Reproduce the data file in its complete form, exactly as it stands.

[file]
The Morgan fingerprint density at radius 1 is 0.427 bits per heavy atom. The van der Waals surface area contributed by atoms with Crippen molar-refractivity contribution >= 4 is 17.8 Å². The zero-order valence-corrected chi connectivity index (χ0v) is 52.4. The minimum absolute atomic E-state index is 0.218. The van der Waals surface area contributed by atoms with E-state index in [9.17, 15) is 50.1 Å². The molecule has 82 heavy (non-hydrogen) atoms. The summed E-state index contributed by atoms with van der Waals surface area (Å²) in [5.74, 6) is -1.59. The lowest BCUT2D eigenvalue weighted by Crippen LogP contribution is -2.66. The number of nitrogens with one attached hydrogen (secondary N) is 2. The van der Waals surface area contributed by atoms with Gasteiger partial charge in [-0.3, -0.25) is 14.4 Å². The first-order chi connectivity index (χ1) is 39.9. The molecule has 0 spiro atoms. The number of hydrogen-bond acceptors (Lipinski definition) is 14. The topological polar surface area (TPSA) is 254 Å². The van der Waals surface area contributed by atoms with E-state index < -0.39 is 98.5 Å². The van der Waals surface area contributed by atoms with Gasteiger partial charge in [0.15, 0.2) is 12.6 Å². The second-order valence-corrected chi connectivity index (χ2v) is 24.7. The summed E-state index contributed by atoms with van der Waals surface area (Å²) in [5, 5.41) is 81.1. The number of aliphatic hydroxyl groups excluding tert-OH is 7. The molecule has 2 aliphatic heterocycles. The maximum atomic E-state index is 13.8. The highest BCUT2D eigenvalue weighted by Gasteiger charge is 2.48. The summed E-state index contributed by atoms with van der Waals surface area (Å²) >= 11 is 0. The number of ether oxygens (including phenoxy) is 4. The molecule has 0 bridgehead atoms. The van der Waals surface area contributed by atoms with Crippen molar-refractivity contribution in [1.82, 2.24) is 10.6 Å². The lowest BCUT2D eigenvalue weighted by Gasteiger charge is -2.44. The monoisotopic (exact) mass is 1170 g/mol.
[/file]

The Morgan fingerprint density at radius 1 is 0.427 bits per heavy atom. The van der Waals surface area contributed by atoms with Crippen molar-refractivity contribution >= 4 is 17.8 Å². The zero-order valence-corrected chi connectivity index (χ0v) is 52.4. The minimum absolute atomic E-state index is 0.218. The van der Waals surface area contributed by atoms with E-state index in [9.17, 15) is 50.1 Å². The molecule has 82 heavy (non-hydrogen) atoms. The summed E-state index contributed by atoms with van der Waals surface area (Å²) in [5.74, 6) is -1.59. The lowest BCUT2D eigenvalue weighted by Crippen LogP contribution is -2.66. The number of nitrogens with one attached hydrogen (secondary N) is 2. The van der Waals surface area contributed by atoms with Gasteiger partial charge in [-0.3, -0.25) is 14.4 Å². The first-order chi connectivity index (χ1) is 39.9. The molecule has 0 spiro atoms. The number of hydrogen-bond acceptors (Lipinski definition) is 14. The topological polar surface area (TPSA) is 254 Å². The van der Waals surface area contributed by atoms with E-state index < -0.39 is 98.5 Å². The van der Waals surface area contributed by atoms with Gasteiger partial charge in [0.15, 0.2) is 12.6 Å². The second-order valence-corrected chi connectivity index (χ2v) is 24.7. The summed E-state index contributed by atoms with van der Waals surface area (Å²) in [5, 5.41) is 81.1. The number of aliphatic hydroxyl groups excluding tert-OH is 7. The molecule has 2 aliphatic heterocycles. The maximum atomic E-state index is 13.8. The highest BCUT2D eigenvalue weighted by Gasteiger charge is 2.48. The summed E-state index contributed by atoms with van der Waals surface area (Å²) >= 11 is 0. The number of ether oxygens (including phenoxy) is 4. The molecule has 0 bridgehead atoms. The van der Waals surface area contributed by atoms with Crippen molar-refractivity contribution in [1.82, 2.24) is 10.6 Å². The lowest BCUT2D eigenvalue weighted by Gasteiger charge is -2.44. The monoisotopic (exact) mass is 1170 g/mol.